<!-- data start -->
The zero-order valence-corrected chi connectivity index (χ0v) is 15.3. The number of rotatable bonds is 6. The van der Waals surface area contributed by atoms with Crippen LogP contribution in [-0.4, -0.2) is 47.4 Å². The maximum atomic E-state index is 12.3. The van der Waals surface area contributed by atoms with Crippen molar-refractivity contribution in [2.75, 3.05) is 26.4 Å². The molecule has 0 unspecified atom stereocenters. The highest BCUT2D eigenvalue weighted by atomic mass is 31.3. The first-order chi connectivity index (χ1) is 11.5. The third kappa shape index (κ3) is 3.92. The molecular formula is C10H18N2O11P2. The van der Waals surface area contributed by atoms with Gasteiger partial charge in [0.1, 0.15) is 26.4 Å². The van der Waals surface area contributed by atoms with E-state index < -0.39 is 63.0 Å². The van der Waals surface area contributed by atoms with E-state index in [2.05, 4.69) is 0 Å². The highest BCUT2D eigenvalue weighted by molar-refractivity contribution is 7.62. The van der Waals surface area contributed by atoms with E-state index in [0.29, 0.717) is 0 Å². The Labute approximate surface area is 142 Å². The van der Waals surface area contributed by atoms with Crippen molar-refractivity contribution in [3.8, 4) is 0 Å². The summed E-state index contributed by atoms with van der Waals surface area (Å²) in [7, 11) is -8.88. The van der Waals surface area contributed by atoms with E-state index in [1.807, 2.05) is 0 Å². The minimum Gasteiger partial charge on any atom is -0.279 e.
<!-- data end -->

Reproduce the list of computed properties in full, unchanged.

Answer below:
The zero-order valence-corrected chi connectivity index (χ0v) is 15.3. The number of rotatable bonds is 6. The van der Waals surface area contributed by atoms with Crippen LogP contribution in [-0.4, -0.2) is 47.4 Å². The maximum atomic E-state index is 12.3. The van der Waals surface area contributed by atoms with Crippen molar-refractivity contribution in [2.75, 3.05) is 26.4 Å². The molecule has 0 unspecified atom stereocenters. The highest BCUT2D eigenvalue weighted by atomic mass is 31.3. The first-order chi connectivity index (χ1) is 11.5. The third kappa shape index (κ3) is 3.92. The molecular formula is C10H18N2O11P2. The van der Waals surface area contributed by atoms with Gasteiger partial charge in [0.1, 0.15) is 26.4 Å². The van der Waals surface area contributed by atoms with E-state index < -0.39 is 63.0 Å². The van der Waals surface area contributed by atoms with E-state index in [2.05, 4.69) is 0 Å². The highest BCUT2D eigenvalue weighted by molar-refractivity contribution is 7.62. The van der Waals surface area contributed by atoms with E-state index in [0.29, 0.717) is 0 Å². The Labute approximate surface area is 142 Å². The van der Waals surface area contributed by atoms with Crippen molar-refractivity contribution in [3.8, 4) is 0 Å². The summed E-state index contributed by atoms with van der Waals surface area (Å²) in [7, 11) is -8.88. The van der Waals surface area contributed by atoms with E-state index in [1.807, 2.05) is 0 Å². The minimum Gasteiger partial charge on any atom is -0.279 e.